Funds Face New Reporting Challenges

Terry Flanagan

The U.S. Securities and Exchange Commission’s initiative to modernize reporting will require significant work by investment companies and advisors, who will need to sort through multiple data sources in order to satisfy the requirements.

Under the SEC’s proposals released last week, funds would report portfolio and census information in a structured data format, which would improve the ability of the Commission and the public to aggregate and analyze information across all funds and to link the reported information with information from other sources.

The SEC currently receives this type of reporting for both money market funds, through Form N-MFP, and certain private funds, through Form PF.

“Aggregating information from multiple structured and unstructured source files to prepare a single filing is no easy endeavor, as the people who have been struggling with Form PF and Form N-MFP know all too well,” said Paul Soltis, North America market manager at Confluence, a provider of data management and reporting products for the asset management industry.

A new monthly portfolio reporting form, N-PORT, will require registered funds other than money market funds to provide portfolio-wide and position-level holdings data to the Commission on a monthly basis. The form would require monthly reporting of the fund’s investments, including data related to the pricing of portfolio securities, and information regarding repurchase agreements, securities lending activities, and counterparty exposures.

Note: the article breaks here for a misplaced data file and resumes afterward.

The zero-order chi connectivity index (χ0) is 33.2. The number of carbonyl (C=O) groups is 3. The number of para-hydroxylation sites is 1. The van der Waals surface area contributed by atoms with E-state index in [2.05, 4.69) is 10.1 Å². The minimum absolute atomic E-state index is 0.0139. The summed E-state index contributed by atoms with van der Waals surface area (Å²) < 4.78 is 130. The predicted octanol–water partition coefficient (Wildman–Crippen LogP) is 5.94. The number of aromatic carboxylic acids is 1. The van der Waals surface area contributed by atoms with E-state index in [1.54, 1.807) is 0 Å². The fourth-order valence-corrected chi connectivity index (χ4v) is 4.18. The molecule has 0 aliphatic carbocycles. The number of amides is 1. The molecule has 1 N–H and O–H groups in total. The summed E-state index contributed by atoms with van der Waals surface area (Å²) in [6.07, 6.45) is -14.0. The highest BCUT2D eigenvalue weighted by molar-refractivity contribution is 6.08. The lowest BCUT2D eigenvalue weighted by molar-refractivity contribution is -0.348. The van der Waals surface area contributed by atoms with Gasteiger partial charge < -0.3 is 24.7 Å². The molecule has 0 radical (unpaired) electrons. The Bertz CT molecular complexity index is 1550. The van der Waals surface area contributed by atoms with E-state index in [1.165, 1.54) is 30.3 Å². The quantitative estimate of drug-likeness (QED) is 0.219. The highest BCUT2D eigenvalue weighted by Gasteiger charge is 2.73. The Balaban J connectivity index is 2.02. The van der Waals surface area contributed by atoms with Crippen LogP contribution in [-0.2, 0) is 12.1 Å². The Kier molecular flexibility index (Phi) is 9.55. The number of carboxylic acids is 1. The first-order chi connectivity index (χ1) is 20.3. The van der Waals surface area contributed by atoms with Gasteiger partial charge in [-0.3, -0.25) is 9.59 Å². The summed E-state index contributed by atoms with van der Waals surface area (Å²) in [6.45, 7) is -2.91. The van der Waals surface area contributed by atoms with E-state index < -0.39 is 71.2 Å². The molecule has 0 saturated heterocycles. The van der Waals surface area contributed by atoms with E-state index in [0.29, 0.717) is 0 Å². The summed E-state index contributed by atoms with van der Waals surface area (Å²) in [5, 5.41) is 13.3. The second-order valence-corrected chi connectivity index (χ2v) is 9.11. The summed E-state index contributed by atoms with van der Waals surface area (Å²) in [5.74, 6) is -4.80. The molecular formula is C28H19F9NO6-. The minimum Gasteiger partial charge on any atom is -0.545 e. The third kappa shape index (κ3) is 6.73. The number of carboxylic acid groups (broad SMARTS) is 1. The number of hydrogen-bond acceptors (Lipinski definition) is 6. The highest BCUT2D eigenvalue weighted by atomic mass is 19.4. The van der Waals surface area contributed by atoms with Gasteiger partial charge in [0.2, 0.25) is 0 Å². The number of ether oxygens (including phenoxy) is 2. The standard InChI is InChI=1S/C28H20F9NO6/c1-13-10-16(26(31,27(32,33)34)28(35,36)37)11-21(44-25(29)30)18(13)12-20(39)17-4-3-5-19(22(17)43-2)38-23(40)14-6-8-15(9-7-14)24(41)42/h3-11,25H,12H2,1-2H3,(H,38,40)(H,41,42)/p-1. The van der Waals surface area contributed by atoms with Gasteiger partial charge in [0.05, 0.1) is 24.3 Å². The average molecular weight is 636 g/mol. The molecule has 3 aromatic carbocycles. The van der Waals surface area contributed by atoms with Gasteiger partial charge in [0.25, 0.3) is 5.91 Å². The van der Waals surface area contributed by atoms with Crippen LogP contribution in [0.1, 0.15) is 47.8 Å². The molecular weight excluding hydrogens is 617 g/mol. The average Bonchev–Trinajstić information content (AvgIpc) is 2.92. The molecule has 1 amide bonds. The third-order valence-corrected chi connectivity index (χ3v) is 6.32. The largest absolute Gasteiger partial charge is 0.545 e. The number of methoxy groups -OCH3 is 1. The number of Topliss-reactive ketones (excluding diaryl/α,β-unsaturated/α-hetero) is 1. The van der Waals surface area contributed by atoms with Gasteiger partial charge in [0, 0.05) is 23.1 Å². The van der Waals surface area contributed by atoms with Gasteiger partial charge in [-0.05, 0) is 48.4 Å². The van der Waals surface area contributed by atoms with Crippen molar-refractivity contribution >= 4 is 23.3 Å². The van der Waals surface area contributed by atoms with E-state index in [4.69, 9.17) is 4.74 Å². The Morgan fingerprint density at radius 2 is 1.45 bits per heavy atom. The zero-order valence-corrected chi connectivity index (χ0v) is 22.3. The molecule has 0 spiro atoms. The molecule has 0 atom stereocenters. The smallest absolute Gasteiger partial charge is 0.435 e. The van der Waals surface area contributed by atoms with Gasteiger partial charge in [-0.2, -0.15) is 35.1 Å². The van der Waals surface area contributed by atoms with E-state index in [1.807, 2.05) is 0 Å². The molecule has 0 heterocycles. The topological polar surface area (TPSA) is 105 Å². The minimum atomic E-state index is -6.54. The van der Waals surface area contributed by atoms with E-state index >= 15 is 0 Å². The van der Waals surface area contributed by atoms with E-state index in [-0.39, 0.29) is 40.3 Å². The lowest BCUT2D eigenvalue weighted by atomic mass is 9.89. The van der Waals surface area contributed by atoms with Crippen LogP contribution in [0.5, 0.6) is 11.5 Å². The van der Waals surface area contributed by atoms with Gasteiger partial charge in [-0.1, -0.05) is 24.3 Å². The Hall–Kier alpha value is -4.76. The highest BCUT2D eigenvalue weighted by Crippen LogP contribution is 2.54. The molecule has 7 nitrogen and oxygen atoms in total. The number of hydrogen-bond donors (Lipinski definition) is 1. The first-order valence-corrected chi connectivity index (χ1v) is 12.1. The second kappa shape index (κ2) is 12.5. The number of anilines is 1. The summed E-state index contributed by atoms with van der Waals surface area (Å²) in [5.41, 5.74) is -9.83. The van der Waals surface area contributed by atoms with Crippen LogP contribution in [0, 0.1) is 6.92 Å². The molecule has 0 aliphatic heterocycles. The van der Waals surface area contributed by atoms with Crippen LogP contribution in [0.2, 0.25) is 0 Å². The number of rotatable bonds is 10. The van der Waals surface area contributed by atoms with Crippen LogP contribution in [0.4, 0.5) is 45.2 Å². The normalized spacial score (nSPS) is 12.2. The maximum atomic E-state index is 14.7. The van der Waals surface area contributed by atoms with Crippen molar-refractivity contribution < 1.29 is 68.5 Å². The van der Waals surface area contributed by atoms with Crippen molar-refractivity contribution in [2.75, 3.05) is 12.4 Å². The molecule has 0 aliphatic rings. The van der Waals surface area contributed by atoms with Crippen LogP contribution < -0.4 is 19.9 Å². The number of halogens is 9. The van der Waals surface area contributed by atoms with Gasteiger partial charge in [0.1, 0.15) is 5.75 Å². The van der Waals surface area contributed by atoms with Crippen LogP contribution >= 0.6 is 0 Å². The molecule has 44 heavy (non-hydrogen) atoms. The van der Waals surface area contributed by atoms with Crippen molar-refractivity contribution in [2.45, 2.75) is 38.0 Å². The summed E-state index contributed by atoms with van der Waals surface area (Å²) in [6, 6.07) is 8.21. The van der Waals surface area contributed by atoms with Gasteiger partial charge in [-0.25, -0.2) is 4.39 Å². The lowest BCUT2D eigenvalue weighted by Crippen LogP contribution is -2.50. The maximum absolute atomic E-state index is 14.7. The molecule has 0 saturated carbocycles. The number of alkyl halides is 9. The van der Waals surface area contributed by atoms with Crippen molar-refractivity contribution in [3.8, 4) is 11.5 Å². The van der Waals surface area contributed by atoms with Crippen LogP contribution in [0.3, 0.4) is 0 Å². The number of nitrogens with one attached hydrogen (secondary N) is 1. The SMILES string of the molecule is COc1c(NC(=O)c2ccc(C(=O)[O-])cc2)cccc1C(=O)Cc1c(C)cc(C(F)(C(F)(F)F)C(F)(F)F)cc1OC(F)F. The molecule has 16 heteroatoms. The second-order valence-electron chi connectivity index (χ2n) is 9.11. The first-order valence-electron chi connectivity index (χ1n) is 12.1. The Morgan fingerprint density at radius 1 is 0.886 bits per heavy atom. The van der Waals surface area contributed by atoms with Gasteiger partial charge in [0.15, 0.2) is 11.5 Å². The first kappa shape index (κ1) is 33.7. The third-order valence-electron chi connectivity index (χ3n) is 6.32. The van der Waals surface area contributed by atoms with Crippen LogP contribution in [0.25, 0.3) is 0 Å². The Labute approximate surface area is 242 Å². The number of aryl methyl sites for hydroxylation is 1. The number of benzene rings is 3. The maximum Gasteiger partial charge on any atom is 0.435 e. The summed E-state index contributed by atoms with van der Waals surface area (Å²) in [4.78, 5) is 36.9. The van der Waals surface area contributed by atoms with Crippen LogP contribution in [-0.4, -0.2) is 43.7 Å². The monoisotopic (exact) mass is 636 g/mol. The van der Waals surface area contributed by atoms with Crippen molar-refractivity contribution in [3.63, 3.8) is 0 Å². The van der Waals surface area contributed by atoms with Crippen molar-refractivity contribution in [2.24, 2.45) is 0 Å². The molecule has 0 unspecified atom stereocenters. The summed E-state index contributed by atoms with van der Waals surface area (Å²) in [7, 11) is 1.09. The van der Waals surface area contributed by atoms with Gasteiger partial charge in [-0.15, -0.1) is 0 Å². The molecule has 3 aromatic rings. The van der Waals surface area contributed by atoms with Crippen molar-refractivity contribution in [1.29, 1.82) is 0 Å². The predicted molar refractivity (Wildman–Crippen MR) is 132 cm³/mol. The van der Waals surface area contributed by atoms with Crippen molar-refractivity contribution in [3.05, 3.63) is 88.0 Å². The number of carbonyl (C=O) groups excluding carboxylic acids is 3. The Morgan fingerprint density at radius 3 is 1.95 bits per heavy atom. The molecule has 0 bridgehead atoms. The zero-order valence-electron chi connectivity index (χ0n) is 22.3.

“It’s far bigger than the most recent systemic risk filings (Forms PF and N-MFP) out of the most recent systemic risk filings that are out there,” Soltis said. “It’s really expanding the need to manage and report on systemic risk data, and that’s a pretty big challenge.”

The proposed amendments to the investment adviser registration and reporting form (Form ADV) would require investment advisers to provide additional information for the Commission and investors to better understand the risk profile of individual advisers and the industry.

“Whereas Form N-MFP currently impacts about 600 money market funds, and Form PF impacts about 5,000 private fund advisors, Form N-PORT is going to impact about 13,000 mutual funds, while the changes to ADV for systemic risks are going to impact about 9,000 separately managed account advisors,” Soltis said.

Confluence has been aware that the SEC would be announcing Form N-PORT since early 2014. “The SEC has made no secret of how much they love the information they get from Form N-MFP and Form PF,” said Soltis. “They’ve also made no secret of how disappointed they are that there’s this huge gap in their ability to collect data on systemic risk from the asset management industry, that gap being they don’t collect information on mutual funds and they don’t collect that information on SMAs.”

Soltis said he was also anticipating the announcement of Form N-CEN, a new annual reporting form for fund census information that replaces Form N-SAR. However, he was surprised by the proposal to drop Form N-Q, on which funds currently report certain portfolio holdings for the first and third fiscal quarters, as well as the proposal that funds deliver annual reports on their website in lieu of paper.

Confluence, whose products encompass regulatory reporting, performance reporting, financial reporting, and expense management, will add features to support the new reporting requirements. “We’ll build out a solution to N-PORT to help support that data-management reporting challenge,” said Soltis.

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